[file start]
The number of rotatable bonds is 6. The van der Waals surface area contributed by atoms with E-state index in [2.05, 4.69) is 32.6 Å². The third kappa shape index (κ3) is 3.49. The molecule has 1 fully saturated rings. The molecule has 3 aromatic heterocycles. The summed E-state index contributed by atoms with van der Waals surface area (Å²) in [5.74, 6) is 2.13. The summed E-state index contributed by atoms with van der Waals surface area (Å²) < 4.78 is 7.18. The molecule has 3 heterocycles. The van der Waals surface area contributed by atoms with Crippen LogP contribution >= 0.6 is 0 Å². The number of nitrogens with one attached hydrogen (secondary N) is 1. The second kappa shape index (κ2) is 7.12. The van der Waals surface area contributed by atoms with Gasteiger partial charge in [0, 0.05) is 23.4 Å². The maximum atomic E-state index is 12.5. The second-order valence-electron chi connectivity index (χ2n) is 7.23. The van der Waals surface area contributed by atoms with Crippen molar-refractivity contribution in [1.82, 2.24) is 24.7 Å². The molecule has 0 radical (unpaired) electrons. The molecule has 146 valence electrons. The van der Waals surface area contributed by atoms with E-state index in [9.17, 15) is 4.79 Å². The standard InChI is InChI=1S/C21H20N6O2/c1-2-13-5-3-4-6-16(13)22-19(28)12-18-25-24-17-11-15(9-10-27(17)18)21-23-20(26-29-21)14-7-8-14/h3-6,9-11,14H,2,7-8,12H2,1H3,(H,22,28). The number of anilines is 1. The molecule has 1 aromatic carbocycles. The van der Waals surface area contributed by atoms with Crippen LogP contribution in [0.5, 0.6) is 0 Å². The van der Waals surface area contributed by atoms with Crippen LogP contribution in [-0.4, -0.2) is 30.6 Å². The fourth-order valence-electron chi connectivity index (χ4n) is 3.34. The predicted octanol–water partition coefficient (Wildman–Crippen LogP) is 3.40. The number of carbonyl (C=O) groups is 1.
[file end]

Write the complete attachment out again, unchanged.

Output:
The number of rotatable bonds is 6. The van der Waals surface area contributed by atoms with E-state index in [2.05, 4.69) is 32.6 Å². The third kappa shape index (κ3) is 3.49. The molecule has 1 fully saturated rings. The molecule has 3 aromatic heterocycles. The summed E-state index contributed by atoms with van der Waals surface area (Å²) in [5.74, 6) is 2.13. The summed E-state index contributed by atoms with van der Waals surface area (Å²) < 4.78 is 7.18. The molecule has 3 heterocycles. The van der Waals surface area contributed by atoms with Crippen LogP contribution >= 0.6 is 0 Å². The number of nitrogens with one attached hydrogen (secondary N) is 1. The second kappa shape index (κ2) is 7.12. The van der Waals surface area contributed by atoms with Gasteiger partial charge in [0, 0.05) is 23.4 Å². The maximum atomic E-state index is 12.5. The second-order valence-electron chi connectivity index (χ2n) is 7.23. The van der Waals surface area contributed by atoms with Crippen molar-refractivity contribution in [1.82, 2.24) is 24.7 Å². The molecule has 0 radical (unpaired) electrons. The molecule has 146 valence electrons. The van der Waals surface area contributed by atoms with E-state index in [9.17, 15) is 4.79 Å². The standard InChI is InChI=1S/C21H20N6O2/c1-2-13-5-3-4-6-16(13)22-19(28)12-18-25-24-17-11-15(9-10-27(17)18)21-23-20(26-29-21)14-7-8-14/h3-6,9-11,14H,2,7-8,12H2,1H3,(H,22,28). The number of anilines is 1. The molecule has 1 aromatic carbocycles. The van der Waals surface area contributed by atoms with Crippen LogP contribution in [0.5, 0.6) is 0 Å². The van der Waals surface area contributed by atoms with Crippen LogP contribution in [-0.4, -0.2) is 30.6 Å². The fourth-order valence-electron chi connectivity index (χ4n) is 3.34. The predicted octanol–water partition coefficient (Wildman–Crippen LogP) is 3.40. The number of carbonyl (C=O) groups is 1.